Answer by Greg Price:
Well, let’s see.
- Bloom filters are a clever technique that gives practical solutions for a wide variety of problems. The basic idea was first invented in 1970 and saw practical application throughout the decades since then, but theorists picked it up again around 2000 and have devised a long line of variations that have made Bloom filters useful (and in fact used) for many more diverse tasks. See  for a survey.
- Streaming algorithms is an area of CS theory that has produced a large number of novel algorithms that make analysis of large datasets tractable. The name was coined about 15 years ago in a paper of Alon, Matias, and Szegedy; much of the work was done in the past decade. Network routers and other devices processing giant streams of data use these algorithms by necessity. See the Wikipedia article  for an overview and many links.
- Lattice-based cryptography and post-quantum cryptography generally — this is an area whose major real-world impact has not yet happened, but it’s unusual in that we can be pretty confident it will happen. Quantum computers are coming within the next few decades. When they do, they will make it easy to factor numbers and to compute discrete logarithms, destroying the security of many of the most widely-used cryptosystems that protect the Internet. The last decade has seen a great deal of work on other families of cryptosystems, with a focus on bringing them all the way to practice so that as quantum computing develops we’ll be ready to use them. See http://pqcrypto.org/ and in particular . As a bonus, some of these cryptosystems have practical application today, even without the threat of quantum computers.
- Distributed hash tables, as Nelson pointed out, are another good example. Rather than duplicate his description, I’ll just add a pair of links: the Wikipedia article  for lack of a better survey, and one of the early papers .
These are just some examples that I happen to know about because of the people I know and the things I was interested in when I was in academia; someone who’s really followed the field well could doubtless produce a much longer list.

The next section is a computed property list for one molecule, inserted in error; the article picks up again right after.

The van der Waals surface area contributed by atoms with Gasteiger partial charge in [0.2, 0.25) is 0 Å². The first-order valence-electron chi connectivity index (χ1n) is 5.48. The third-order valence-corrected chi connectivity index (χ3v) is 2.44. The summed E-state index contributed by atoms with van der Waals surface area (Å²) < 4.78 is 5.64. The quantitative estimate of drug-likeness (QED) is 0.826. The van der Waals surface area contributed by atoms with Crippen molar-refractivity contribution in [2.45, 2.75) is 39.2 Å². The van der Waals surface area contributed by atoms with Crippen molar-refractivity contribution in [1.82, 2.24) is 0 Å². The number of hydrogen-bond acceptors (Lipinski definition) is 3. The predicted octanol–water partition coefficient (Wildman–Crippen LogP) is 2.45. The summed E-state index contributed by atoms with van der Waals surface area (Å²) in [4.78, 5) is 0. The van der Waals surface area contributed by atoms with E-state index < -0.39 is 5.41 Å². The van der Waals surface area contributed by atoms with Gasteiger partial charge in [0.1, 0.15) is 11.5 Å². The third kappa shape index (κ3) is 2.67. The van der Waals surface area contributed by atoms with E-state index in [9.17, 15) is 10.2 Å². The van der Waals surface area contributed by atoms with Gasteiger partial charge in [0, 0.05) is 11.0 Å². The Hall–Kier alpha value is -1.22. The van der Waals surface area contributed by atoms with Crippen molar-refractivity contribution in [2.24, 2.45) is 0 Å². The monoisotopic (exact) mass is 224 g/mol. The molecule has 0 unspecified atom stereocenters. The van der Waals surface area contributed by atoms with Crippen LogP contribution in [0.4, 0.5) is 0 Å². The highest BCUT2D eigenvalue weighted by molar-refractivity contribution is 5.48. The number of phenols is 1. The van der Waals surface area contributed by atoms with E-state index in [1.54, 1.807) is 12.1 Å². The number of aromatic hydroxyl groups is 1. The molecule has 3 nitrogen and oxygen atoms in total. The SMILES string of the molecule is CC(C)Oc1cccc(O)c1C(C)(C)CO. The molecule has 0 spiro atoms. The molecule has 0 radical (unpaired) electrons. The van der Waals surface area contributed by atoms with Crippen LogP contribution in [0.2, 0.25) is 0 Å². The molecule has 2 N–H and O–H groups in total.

So, turning to your follow-up questions, does theoretical computer science matter? Yes, some of it definitely does. Some machine learning research matters too.
Should you go into it as a career? If you’re interested in practical impact, probably not. The incentives in academia don’t reward practical impact, and you have to constantly move against the grain if you want to work toward such impact. I’ve observed this not only in theory but in systems, where grad students do things like write operating systems from scratch in C and assembly, and which might seem as far from theory as it’s possible to get. So I doubt it’s any different in machine learning either.
Instead, if your goal is to have a big impact, you should probably just head for Silicon Valley. Here it’s all about the practical impact, there are plenty of people ambitious to change an industry or the world, and some of them do.
 Andrei Broder and Michael Mitzenmacher. “Network Applications of Bloom Filters: A Survey” (2005). http://www.eecs.harvard.edu/~michaelm/postscripts/im2005b.pdf
 D. J. Bernstein. “Introduction to post-quantum cryptography” (2009). http://pqcrypto.org/www.springer.com/cda/content/document/cda_downloaddocument/9783540887010-c1.pdf
 Ion Stoica, Robert Morris, David Karger, M. Frans Kaashoek, and Hari Balakrishnan. “Chord: A Scalable Peer-to-peer Lookup Service for Internet Applications” (2001). http://pdos.csail.mit.edu/papers/chord:sigcomm01/